N Brown probed over rip-off policies: Fashion chain to hand out £40m compensation for selling bad-value insurance
Style: N Brown model Lisa Snowdon
Oonline retailer N Brown will hand out £40million compensation after selling customers poor-value insurance on its clothes and homeware.
The plus-sized clothing specialist, whose brands include Simply Be, Jacamo and JD Williams, will contact around 150,000 customers following concerns raised by the watchdog, the Financial Conduct Authority (FCA).
The latest worries come after a Mail investigation revealed the firm was charging interest rates of almost 60 per cent.
Shoppers paid premiums of an average £100 for insurance provided by a third party underwriter on N Brown products but rarely made a claim.
N Brown declined to disclose how much it made from the deals.
It is the latest blow to the firm over its financial products after it set aside around £22.9million to compensate customers mis-sold payment protection insurance.
Yesterday, analysts said the FCA could scrutinise the firm’s financial services arm more closely.
Advertised by TV star Lorraine Kelly, model Lisa Snowdon and former cricketer Freddie Flintoff, N Brown made around one-third of its £901million annual income from interest and fees charged on credit deals used to pay for clothes – rather than the clothing itself.
In May, the Mail revealed it charges APR as high as 58.7 per cent, with fees of £12 for late payments. A quarter of 4.3million customers buy on credit.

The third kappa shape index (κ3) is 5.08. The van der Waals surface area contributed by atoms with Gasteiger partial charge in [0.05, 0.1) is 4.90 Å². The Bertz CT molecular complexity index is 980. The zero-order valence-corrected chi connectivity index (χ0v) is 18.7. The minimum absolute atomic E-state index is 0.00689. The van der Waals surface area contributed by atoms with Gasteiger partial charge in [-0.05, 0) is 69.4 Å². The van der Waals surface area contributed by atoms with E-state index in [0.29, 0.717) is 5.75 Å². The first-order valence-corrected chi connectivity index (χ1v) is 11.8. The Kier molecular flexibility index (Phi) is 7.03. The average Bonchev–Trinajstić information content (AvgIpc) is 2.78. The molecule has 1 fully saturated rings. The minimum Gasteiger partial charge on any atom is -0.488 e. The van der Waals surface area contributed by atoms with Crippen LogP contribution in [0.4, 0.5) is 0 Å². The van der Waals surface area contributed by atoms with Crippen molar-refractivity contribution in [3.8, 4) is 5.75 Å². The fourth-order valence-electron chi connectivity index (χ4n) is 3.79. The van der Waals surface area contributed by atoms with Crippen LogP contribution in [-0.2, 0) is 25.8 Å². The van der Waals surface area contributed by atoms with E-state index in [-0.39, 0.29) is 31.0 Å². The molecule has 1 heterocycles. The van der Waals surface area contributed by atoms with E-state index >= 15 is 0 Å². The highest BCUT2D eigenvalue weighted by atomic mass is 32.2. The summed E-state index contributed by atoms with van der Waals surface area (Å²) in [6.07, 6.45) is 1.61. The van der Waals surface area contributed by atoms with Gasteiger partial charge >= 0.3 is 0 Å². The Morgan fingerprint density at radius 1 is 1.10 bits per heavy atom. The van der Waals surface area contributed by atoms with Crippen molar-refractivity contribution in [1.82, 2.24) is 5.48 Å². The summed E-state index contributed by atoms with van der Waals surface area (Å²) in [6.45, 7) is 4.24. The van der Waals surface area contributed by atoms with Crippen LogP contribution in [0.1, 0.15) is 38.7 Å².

UBS analysts said yesterday: ‘There is a risk the FCA could look at the profitability of the credit book and whether the interest rate charged by N Brown offers value for money.
This, we believe, is a key concern for the N Brown group given its materiality to group profit before tax.’
However, N Brown believes that is unlikely, as the FCA gave ‘full and unconditional’ authorisation to its financial services business in September last year.
The insurance at the heart of its latest problems was sold to customers between 2006 and 2014, mostly before 2011.
At the time, N Brown was more of a catalogue business selling homeware products such as electrical goods.
But insurance was also sold on cut-price clothes.
It is believed that the insurance provider contacted customers after the sale to offer insurance, meaning they had to expressly choose it rather than opt out.
It reviewed the policies after the FCA asked the industry to make sure insurance products were fair value and found a low level of claims, suggesting the policies were bad value.
The £35million-£40million cost will not affect underlying operations, N Brown said, and trading is still strong. Shares yesterday fell around 6 per cent to 284.8p. The FCA declined to comment.